Thursday, January 17, 2008

Mercury Rising

After nearly 4 years of travel, the Messenger spacecraft has finally made its first fly-by of Mercury. Although it won't settle into an orbit of the planet for another 3 years or so (that's physics for you) it's already sending back some extraordinary images:

"On the upper right is the giant Caloris basin, including its western portions never before seen by spacecraft. Formed by the impact of a large asteroid or comet, Caloris is one of the largest, and perhaps one of the youngest, basins in the Solar System. The new image shows the complete basin interior and reveals that it is brighter than the surrounding regions and may therefore have a different composition. Darker smooth plains completely surround Caloris, and many unusual dark-rimmed craters are observed inside the basin. Several other multi-ringed basins are seen in this image for the first time. Prominent fault scarps (large ridges) lace the newly viewed region."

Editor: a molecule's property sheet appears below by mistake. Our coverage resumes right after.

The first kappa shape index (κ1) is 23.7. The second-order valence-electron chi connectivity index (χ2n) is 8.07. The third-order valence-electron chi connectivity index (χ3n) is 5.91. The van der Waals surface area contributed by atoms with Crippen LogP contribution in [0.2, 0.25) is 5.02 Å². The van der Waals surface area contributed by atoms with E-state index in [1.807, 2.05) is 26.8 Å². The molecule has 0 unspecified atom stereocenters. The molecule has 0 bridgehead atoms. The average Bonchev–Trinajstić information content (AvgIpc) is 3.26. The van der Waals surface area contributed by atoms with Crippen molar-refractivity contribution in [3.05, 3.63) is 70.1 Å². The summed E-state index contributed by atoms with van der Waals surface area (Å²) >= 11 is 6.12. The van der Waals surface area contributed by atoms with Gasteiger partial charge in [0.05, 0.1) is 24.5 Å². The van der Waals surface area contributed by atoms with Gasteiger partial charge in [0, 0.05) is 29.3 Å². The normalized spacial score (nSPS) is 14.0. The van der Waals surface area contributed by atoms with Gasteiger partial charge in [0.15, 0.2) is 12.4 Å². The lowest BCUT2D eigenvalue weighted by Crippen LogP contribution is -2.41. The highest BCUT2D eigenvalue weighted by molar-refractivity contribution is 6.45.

"As NASA's MESSENGER spacecraft approached Mercury on January 14, 2008, it captured this view of the planet's rugged, cratered landscape illuminated obliquely by the sun. This image was taken from a distance of approximately 11,000 miles, about 56 minutes before the spacecraft's closest encounter with Mercury. It shows a region 300 miles across including craters less than a mile wide. The large, shadow-filled, double ringed crater to the upper right was glimpsed by Mariner 10 more than three decades ago and named Vivaldi, after the Italian composer."

This is the first time that we've seen ever seen some of these landscapes, so it's hard not to feel privilaged. More images to come over the next few days as they become available.

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